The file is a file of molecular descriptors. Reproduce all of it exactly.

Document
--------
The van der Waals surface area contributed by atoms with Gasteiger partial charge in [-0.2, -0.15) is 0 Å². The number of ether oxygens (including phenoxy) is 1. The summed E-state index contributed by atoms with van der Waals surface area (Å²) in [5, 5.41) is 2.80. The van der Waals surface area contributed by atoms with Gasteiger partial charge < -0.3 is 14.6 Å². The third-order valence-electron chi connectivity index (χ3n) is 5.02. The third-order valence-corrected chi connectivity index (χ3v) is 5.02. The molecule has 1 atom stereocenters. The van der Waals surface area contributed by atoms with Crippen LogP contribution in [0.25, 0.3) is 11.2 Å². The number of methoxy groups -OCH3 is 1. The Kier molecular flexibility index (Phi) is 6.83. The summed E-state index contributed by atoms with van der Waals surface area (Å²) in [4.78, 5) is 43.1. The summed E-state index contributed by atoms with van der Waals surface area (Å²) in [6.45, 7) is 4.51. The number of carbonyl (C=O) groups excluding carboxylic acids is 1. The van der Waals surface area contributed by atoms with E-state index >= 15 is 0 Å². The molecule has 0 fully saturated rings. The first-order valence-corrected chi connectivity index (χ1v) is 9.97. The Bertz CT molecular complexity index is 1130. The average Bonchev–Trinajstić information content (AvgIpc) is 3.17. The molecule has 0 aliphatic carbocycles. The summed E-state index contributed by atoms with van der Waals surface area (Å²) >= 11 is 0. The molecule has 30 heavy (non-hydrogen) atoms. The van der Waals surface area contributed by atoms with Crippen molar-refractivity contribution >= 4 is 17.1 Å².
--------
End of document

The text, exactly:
The van der Waals surface area contributed by atoms with Gasteiger partial charge in [-0.2, -0.15) is 0 Å². The number of ether oxygens (including phenoxy) is 1. The summed E-state index contributed by atoms with van der Waals surface area (Å²) in [5, 5.41) is 2.80. The van der Waals surface area contributed by atoms with Gasteiger partial charge < -0.3 is 14.6 Å². The third-order valence-electron chi connectivity index (χ3n) is 5.02. The third-order valence-corrected chi connectivity index (χ3v) is 5.02. The molecule has 1 atom stereocenters. The van der Waals surface area contributed by atoms with Crippen LogP contribution in [0.25, 0.3) is 11.2 Å². The number of methoxy groups -OCH3 is 1. The Kier molecular flexibility index (Phi) is 6.83. The summed E-state index contributed by atoms with van der Waals surface area (Å²) in [4.78, 5) is 43.1. The summed E-state index contributed by atoms with van der Waals surface area (Å²) in [6.45, 7) is 4.51. The number of carbonyl (C=O) groups excluding carboxylic acids is 1. The van der Waals surface area contributed by atoms with E-state index >= 15 is 0 Å². The molecule has 0 fully saturated rings. The first-order valence-corrected chi connectivity index (χ1v) is 9.97. The Bertz CT molecular complexity index is 1130. The average Bonchev–Trinajstić information content (AvgIpc) is 3.17. The molecule has 0 aliphatic carbocycles. The summed E-state index contributed by atoms with van der Waals surface area (Å²) >= 11 is 0. The molecule has 30 heavy (non-hydrogen) atoms. The van der Waals surface area contributed by atoms with Crippen molar-refractivity contribution >= 4 is 17.1 Å².